SPEAKING OF WOMEN
Do you feel that it is an advantage to be a woman in terms of the profession of conductor?
An advantage? No, but it’s not a disadvantage either. Being a woman or being a man doesn’t really play a part in how you do your job. The education and experience you have acquired through the years working in the field, and all that is combined with your personality, your abilities but also your deficiencies. And all that is a mixture that makes a human being a unique artist.
Being a man or a woman is just one ingredient, but it is not what dictates, or rules whether something works or not.
A survey conducted in 2014 revealed that on a list of the world’s top 150 conductors, only five were women. I ask you, bearing in mind what the renowned American conductor Marin Alsop, expressed when she accepted to conduct the Baltimore Symphony, – “how is it possible that we can be in this year, in this century, and that there can still be “first times” for women?” Why is it so difficult to find more female conductors?
Yes, I agree with her, certainly, there should be an equal or a greater number of female conductors, no doubt, but that has nothing to do with making it easier or more difficult to conduct. I think that has to do with people’s prejudices, or the fact that in many cases decisions are not made equally – but that has nothing to do with what we do on the podium.
As a mother of two young children, do you feel that your sensitivity to conduct has changed and also how do you find the balance to devote time to them in such a demanding profession?
Of course, I feel that being a mom has changed me, it gives you a great deal of patience and a sense that others are ahead of you. And of caring for and looking after other people, long before ourselves. And that comes out when working as a team, in a group, and it’s a reflection that you as a mother already have.
Undoubtedly, and yet, the orchestra and the team have to work in this way – we all have to be generous, see for ourselves, and be responsible for our part, but always be looking out for the rest. Being a mom develops that sense and, well, there’s a lot of learning that comes with being a mom and that certainly makes you grow up.
Herbert Von Karajan, an Austrian conductor, once said that “there is no democracy in music and that there are two places where democracy does not help: in music and in the army.” When you conduct your orchestra, do you consider yourself a leader of your musicians, or do you feel that the composer of the music which is being performed is the leader? How would you describe your style?
I think that existed for the past few decades. Conducting was confused with a question of authoritarianism, of egocentricity, of leading through fear. These are concepts that I was lucky enough not to be taught. My teachers always taught me from a team perspective of listening, accepting, receiving, as well as giving.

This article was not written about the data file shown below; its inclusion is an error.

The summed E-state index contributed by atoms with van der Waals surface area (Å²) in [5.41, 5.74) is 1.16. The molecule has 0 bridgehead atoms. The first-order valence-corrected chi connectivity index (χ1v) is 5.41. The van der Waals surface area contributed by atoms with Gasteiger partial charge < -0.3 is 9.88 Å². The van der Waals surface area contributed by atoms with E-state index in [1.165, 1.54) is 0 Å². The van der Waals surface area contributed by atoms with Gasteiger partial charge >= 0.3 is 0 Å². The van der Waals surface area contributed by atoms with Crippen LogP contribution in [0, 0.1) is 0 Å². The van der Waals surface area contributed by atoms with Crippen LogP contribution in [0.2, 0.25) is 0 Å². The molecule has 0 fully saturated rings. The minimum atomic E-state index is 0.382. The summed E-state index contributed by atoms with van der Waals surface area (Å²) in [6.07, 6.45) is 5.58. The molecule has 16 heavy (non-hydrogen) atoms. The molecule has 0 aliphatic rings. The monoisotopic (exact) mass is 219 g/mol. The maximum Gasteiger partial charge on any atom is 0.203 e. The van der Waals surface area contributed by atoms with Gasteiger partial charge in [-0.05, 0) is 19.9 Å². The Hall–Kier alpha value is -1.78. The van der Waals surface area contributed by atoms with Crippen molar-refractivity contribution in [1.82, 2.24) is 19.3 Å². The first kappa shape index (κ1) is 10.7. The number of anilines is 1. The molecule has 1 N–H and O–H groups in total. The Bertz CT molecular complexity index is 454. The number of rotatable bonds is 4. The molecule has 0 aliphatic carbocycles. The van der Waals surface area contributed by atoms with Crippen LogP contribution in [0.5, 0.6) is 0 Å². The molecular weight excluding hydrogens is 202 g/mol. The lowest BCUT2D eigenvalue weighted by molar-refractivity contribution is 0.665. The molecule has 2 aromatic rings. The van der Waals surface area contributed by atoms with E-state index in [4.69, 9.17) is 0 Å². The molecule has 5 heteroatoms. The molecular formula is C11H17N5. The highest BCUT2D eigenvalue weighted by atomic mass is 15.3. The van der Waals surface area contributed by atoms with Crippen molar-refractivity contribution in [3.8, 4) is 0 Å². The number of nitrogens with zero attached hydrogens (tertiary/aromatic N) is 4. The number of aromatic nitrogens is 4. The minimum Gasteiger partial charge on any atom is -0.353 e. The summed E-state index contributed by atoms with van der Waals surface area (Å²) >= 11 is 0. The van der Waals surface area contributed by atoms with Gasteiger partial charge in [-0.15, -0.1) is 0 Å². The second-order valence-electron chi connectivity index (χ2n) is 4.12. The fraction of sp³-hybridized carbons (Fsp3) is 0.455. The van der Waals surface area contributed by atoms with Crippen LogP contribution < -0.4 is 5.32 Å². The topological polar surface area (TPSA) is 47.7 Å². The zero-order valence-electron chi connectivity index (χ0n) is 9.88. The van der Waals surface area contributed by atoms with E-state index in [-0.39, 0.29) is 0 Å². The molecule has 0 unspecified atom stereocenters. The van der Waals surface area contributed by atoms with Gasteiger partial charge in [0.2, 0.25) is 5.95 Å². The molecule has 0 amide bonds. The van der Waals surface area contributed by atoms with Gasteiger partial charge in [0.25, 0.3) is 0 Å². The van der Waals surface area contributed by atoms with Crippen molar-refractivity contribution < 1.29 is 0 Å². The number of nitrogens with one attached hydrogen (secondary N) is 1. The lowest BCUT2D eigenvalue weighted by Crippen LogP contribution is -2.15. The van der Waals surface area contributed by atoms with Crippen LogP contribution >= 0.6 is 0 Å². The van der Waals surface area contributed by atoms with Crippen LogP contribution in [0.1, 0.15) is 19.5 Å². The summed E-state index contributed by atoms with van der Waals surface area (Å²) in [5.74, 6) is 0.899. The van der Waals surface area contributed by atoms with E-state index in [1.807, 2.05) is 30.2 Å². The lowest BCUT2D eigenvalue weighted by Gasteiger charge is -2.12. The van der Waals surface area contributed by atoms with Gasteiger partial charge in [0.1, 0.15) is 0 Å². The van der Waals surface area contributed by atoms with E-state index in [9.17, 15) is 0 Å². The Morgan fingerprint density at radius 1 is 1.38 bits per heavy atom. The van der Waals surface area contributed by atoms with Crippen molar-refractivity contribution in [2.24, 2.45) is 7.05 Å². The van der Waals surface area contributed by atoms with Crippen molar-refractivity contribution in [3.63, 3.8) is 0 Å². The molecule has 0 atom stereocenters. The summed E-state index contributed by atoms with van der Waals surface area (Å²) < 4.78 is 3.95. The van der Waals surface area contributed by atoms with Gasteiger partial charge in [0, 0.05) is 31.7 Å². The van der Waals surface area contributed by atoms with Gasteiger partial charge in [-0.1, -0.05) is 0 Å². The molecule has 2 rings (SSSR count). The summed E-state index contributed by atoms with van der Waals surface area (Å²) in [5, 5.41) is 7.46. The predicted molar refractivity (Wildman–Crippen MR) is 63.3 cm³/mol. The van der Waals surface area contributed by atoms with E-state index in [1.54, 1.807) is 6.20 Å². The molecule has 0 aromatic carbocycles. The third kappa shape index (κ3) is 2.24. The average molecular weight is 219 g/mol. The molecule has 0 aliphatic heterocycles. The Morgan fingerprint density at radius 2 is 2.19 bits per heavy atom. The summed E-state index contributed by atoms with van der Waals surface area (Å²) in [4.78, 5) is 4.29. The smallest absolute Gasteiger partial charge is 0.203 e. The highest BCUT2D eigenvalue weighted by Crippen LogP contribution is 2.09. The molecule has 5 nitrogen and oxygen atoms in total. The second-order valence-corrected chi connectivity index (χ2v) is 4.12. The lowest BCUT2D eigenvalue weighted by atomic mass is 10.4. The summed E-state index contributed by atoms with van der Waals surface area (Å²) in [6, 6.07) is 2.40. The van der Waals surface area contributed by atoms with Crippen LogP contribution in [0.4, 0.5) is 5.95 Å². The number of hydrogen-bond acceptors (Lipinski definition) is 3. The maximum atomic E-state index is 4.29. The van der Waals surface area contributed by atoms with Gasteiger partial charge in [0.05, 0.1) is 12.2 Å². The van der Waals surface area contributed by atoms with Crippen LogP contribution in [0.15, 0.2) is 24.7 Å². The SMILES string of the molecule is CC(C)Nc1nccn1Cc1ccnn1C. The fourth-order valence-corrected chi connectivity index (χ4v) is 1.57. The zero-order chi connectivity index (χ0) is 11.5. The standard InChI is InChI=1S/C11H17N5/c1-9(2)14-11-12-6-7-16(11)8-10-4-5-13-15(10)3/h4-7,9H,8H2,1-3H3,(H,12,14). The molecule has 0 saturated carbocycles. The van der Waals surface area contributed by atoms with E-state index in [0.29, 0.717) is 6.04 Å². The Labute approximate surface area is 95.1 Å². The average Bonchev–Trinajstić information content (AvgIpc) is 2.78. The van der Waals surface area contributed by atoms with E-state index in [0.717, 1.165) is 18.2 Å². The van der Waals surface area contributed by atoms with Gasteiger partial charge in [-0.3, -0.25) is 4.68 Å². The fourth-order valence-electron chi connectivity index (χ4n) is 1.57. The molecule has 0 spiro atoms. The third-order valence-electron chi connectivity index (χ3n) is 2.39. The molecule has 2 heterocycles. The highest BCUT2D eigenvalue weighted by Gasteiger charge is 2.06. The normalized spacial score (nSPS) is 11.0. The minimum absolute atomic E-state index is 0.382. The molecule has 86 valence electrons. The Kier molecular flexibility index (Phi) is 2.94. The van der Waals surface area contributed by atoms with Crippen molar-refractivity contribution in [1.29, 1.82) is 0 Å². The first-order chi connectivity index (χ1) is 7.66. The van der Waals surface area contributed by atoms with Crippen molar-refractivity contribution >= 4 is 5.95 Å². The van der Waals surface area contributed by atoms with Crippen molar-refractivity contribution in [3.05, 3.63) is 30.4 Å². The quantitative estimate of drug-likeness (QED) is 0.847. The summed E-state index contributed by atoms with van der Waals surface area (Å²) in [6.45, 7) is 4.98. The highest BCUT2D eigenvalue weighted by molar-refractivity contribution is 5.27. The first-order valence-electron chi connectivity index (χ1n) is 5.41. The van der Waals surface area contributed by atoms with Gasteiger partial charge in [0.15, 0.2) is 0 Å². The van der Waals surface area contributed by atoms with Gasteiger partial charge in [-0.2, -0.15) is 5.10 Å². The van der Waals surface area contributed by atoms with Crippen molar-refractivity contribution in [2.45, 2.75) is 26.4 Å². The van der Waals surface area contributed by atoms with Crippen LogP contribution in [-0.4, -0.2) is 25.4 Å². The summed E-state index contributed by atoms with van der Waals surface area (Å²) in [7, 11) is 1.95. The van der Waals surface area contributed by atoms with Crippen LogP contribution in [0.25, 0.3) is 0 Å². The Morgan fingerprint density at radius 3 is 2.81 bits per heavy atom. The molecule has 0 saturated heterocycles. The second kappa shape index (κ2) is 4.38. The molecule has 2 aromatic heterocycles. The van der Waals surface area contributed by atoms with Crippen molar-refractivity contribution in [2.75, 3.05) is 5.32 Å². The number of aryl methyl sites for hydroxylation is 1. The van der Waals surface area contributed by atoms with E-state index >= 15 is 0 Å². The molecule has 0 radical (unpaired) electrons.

I never grew up with those concepts. Although I know that they were carried out for a long time. This is not the kind of leadership I want to be a part of, because I think you can be a leader without oppressing others- without canceling others.
On the contrary, I believe that the good leader is the one who listens most – the one who takes the virtues of his team into account the most. The one who allows his or her team to flourish and give of himself or herself as much as possible.
Of course, we have to order and we have to make decisions that sometimes are not what everyone wants. – In that sense, I agree with Karajan that if we wait until we all agree democratically, the process will take a very long time. And there are times when, as the leader, we have to take unilateral decisions and perhaps many people do not agree, but it has to be done. But there are ways and moments, it is a very human question, so it is not all black or white.
I feel that the composer, the music is what we are doing, it is the most important thing and that has to be the priority. The priority is to serve the composer and the music. The conductor is there to help the musicians, to organize, to give impulse, to inspire. It’s the musicians who make the music, not us, the conductors. Because it’s a collaboration.
A QUESTION OF INTERPRETATION
When does a conductor decide that perhaps exceeding the composer’s wishes is best for the music? For example, if the composer has specified a tempo of 110 BPM in the score – and the conductor from his or her own perspective decides that if the tempo were much faster the music would be better appreciated. Is the conductor doing justice to the composer and the audience, or in some cases simply wanting to put his or her own stamp on a piece?
It’s just that it is very particular – and it’s hard to answer, but it’s basically the same as with a film director. For example, the film director or the theater director receives a script that says: “the actor goes out to the right and says such a line”. But if in that particular theater there’s no exit to the right, then he has to exit to the left –
If it’s an actor who for some reason isn’t doing that well and causes something to go wrong, there are those moments when you have to make a decision based on that reality. But not with the idea of putting your idea above the composer just because, but because it has a reason to be.
I always try to be faithful to the composer, and as much as possible in my capacity is to stick to the composer’s wishes, however, there are many things that have to be adapted to reality.
For example the tempo – you can’t be the same tempo in a church, which has a very large and very slow reverberation, as opposed to a dry place. The tempo is often determined by the place you are playing, that has to do with the venue, the place.
And it has to be adapted to the circumstances, thus I am not saying that I don’t care what the composer says, nor saying that everything the composer says is law – but I think you have to know very well what the composer wants and then adapt to reality.